A top draw life-saver
To help it stay home, The Cartoon Museum has published a fundraising e-book reflecting cartoonists’ views of the Covid crisis
19 December, 2020 — By Tom Foot
Glenn Marshall’s first prize-winning artwork, In Bleach Trump
CARTOONS submitted to a “draw the coronavirus” competition have been brought together to support a threatened museum.
The e-book, the brainchild of chairman of the British Cartoonists’ Association and a trustee of The Cartoon Museum, Martin Rowson, who put out an appeal for submissions in April, is raising funds for the Cartoon Museum in Wells Street, Fitzrovia.
The book is a snapshot of a country in lockdown and contains 193 cartoons by 71 artists.
Mr Rowson, a cartoonist and author, said: “Faced with an invisible enemy, a question should be nagging away at the back of each of our minds: what’s this virusy b****** look like?
“And, as it’s our job to reimagine our leaders the better to enable us to laugh at them, who’s more qualified to define corona in all its pandemic Covidness than cartoonists? Forget electron microscopes – here you’ll find the truest and most accurate depictions of our common foe!”
Featured artists include Ralph Steadman, Steve Bell, Ben Jennings, Nick Newman, Banx, Steve Bright, Zoom Rockman, Grizelda and Glenn Marshall.
The £10 e-book will be available to buy through the Cartoon Museum’s online shop, with all proceeds going towards the museum’s fundraising appeal.
Pubs Reopen by Grizelda, originally published in The New Statesman
The museum, which has been severely hit by Covid, is looking to secure its long-term future and stay in its current home, Wells Street. It opened in 2006 in Little Russell Street, near the British Museum, but moved to Wells Street in 2018 on a peppercorn rent arrangement.
The main gallery features more than 100 original artworks, including pieces from comics such as the Beano and V for Vendetta, as well as more contemporary political cartoons, which rotate.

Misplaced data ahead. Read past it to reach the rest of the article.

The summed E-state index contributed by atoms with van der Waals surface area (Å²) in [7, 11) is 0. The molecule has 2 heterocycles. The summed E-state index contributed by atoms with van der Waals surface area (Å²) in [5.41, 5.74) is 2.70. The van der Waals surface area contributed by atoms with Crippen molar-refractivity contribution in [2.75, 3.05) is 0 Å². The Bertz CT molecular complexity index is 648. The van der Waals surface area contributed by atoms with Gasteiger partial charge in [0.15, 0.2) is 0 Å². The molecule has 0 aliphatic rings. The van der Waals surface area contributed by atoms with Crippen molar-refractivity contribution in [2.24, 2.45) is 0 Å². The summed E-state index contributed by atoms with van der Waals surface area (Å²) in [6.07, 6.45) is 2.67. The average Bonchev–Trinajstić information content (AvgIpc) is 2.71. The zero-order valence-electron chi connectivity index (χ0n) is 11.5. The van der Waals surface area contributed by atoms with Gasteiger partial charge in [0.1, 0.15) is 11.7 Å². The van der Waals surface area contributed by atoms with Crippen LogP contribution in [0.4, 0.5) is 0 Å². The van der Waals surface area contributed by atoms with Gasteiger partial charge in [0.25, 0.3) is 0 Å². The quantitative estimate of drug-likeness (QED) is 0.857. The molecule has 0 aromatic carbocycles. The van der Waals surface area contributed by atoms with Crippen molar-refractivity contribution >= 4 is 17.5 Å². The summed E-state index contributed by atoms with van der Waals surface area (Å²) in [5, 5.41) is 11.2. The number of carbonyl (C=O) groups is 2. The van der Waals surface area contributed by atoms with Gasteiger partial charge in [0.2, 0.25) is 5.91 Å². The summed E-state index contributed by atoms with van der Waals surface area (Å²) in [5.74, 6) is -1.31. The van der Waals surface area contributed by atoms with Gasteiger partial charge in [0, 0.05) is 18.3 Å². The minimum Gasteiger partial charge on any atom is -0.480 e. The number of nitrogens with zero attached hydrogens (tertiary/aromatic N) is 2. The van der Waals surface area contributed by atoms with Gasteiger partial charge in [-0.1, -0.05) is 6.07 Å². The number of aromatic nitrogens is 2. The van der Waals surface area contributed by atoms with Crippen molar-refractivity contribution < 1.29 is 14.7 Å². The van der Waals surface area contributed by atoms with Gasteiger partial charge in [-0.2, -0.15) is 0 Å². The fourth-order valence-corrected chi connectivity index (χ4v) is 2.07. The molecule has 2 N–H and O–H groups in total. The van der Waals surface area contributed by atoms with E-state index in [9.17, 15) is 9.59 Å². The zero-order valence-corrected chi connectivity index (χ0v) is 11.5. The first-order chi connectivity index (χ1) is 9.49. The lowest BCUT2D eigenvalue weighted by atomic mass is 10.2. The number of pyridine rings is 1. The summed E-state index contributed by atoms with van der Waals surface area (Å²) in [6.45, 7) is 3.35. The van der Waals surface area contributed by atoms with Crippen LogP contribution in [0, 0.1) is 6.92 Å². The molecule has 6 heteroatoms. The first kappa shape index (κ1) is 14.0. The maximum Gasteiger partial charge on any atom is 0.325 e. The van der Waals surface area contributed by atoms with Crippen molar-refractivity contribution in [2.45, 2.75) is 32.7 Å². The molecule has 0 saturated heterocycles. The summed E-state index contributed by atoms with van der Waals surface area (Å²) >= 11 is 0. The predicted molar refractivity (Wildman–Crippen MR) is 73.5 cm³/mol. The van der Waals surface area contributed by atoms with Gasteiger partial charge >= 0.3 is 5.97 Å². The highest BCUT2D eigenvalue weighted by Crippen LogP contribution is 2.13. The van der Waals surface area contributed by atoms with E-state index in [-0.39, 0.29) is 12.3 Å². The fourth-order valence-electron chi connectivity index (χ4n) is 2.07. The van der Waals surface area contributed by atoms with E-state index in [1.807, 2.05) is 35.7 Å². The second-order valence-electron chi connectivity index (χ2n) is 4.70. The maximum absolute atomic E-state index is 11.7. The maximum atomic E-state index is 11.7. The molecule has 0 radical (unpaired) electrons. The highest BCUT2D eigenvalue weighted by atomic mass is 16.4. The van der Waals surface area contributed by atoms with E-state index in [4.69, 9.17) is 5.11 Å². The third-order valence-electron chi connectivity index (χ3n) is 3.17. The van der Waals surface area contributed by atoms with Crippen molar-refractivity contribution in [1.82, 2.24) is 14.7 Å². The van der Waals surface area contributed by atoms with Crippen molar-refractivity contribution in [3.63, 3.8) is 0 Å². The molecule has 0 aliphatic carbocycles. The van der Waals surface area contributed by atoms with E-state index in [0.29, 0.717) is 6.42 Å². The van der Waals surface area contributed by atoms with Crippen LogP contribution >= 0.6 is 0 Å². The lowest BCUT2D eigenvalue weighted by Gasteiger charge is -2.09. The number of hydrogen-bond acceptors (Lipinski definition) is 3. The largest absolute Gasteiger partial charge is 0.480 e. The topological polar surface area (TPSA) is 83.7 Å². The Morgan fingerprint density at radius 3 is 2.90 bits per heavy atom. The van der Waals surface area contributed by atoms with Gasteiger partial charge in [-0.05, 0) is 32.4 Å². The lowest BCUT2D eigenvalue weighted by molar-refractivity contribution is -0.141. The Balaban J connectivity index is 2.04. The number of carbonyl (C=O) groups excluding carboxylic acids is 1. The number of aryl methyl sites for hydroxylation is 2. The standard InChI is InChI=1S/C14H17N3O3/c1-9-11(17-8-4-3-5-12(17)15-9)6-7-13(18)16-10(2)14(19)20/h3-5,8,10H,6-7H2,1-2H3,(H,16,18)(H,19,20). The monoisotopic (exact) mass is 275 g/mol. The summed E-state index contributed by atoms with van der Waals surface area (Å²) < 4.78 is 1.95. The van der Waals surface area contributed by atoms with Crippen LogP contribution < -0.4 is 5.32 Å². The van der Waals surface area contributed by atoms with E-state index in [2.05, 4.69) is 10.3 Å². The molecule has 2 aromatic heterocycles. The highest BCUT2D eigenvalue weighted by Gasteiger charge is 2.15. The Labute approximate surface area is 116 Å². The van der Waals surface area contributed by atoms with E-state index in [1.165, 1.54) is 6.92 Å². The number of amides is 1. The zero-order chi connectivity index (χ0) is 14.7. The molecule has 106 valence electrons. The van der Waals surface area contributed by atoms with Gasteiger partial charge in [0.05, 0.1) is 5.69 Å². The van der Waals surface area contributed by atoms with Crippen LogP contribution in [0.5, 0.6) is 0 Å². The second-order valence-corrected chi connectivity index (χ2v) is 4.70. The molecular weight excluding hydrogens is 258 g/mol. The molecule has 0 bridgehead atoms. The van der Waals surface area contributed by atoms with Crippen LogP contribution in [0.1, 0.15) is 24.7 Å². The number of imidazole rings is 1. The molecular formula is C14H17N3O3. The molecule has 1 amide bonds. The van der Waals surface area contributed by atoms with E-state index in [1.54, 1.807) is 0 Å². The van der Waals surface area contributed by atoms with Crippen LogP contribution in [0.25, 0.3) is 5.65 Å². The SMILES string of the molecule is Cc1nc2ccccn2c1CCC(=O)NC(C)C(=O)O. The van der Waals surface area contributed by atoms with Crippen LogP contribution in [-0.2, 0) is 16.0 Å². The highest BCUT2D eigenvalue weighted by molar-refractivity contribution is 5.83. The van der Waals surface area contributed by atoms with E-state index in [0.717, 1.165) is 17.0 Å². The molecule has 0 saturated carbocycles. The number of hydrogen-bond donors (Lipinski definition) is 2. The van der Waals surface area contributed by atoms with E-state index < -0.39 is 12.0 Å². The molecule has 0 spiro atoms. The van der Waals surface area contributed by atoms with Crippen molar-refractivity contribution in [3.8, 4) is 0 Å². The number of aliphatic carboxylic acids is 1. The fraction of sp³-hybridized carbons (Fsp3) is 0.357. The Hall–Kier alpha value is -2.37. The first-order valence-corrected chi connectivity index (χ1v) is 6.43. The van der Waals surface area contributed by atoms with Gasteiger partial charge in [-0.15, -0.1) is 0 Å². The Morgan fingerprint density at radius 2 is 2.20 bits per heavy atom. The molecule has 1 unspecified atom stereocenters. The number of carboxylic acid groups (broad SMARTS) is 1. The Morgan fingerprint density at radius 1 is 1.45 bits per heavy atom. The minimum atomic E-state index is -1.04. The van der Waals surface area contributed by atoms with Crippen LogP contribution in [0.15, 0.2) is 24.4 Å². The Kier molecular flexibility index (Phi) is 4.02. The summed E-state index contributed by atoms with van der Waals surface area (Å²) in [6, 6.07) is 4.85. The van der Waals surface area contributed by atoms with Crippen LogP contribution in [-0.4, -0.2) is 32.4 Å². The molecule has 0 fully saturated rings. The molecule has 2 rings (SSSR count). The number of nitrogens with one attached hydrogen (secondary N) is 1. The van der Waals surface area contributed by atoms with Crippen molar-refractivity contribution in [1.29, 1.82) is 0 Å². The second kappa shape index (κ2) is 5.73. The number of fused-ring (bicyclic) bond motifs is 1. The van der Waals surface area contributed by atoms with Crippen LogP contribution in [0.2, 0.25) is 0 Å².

The charity-based museum also hosts its own Cartoon Trust Awards giving in particular Lifetime Achievement Awards to artists considered to have made a significant contribution to British cartooning including among others Victor Weisz, otherwise Vicky, who lived in Hampstead, Frank Dickens from Belsize Park and Wally Fawkes, otherwise Trog, of Kentish Town.
As with so many organisations, Covid has had a devastating effect on the museum, which is budgeting for an 80 per cent cut in visitor numbers next year. It raised more than £100,000 during the first lockdown through donations.
Director Joe Sullivan said: “It has been fantastic to see the creativity and humour of these artists in the face of coronavirus, reflecting issues everyone has been struggling with through lockdown, and using it as fuel to make us laugh. It is a pleasure to work with them all and share their amazing work with everyone in this e-book.”
He added: “Thank you, too, all our supporters for helping us to survive through the pandemic, and we hope this book brings you as much fun reading it as we had making it.”